Throughout 2015, there have been intermittent instances of rockets and mortars fired into Israel; however, the level of rocket attacks has not been anywhere near the frequency or severity as the summer of 2014. As a result of the continued threat of rocket attack, travelers and persons residing in Israel are advised to be prepared for the possibility of in-coming rocket fire from terrorist groups in Gaza, Lebanon, and Syria. Prudent preparations include having accommodations for protective shelters immediately available in your place of residence and work and knowing the whereabouts of the nearest protective shelters in public places. Additional information to prepare for the potential of rocket attacks can be found at:
The Israel Home Front Command has considerable information regarding emergency planning in general, to include rocket attacks:
The Red Alert Application free is a free “app” for both iOS and Android smart phones that provides real-time alerts when missiles or rockets are fired into Israel:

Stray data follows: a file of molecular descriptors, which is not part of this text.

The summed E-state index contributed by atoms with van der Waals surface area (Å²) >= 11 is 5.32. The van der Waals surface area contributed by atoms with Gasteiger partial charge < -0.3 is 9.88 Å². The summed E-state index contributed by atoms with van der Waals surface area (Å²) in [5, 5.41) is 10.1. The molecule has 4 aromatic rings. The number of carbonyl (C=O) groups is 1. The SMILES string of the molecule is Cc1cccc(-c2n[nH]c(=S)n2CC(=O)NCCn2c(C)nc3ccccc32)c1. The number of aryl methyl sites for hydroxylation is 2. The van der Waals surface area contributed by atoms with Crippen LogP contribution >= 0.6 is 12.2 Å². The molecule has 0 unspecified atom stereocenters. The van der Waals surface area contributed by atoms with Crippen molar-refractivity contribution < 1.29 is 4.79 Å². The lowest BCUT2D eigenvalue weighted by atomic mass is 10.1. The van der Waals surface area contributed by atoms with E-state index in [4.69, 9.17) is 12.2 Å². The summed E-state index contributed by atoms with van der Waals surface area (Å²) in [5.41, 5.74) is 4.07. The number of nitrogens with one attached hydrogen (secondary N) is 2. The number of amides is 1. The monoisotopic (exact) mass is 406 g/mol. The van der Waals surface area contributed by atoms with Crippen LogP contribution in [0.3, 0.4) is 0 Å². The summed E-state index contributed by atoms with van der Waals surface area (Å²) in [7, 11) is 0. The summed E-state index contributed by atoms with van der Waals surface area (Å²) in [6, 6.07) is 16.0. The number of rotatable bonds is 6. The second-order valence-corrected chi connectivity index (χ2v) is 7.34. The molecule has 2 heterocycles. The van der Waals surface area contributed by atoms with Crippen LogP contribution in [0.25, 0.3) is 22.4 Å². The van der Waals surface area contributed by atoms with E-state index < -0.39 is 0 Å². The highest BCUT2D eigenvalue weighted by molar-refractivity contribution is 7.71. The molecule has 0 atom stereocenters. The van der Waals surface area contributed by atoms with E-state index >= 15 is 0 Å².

The Syrian civil war, which began in 2011, has led to fighting between the Syrian military and Syrian opposition forces. There has been fighting between rival groups in Syria near the Disengagement Zone adjacent to the Israeli border in the Golan Heights. In August 2014, terrorist groups operating in Syria encroached into the Disengagement Zone near the Quneitra border crossing and took captive several dozen Fijian and Filipino soldiers assigned to the UN peacekeeping force. Sporadic gunfire has occurred along the Disengagement Zone with Syria and border region with Lebanon. There have been several incidents of errant mortar shells and small-arms fire impacting on the Israeli-controlled side of the zone as a result of spillover from the fighting in Syria. The IDF have augmented their positions on the Golan and have been accused of undertaking air strikes in Syria to target possible threats and destroy weapons transfers between Syrian elements and Hizbollah.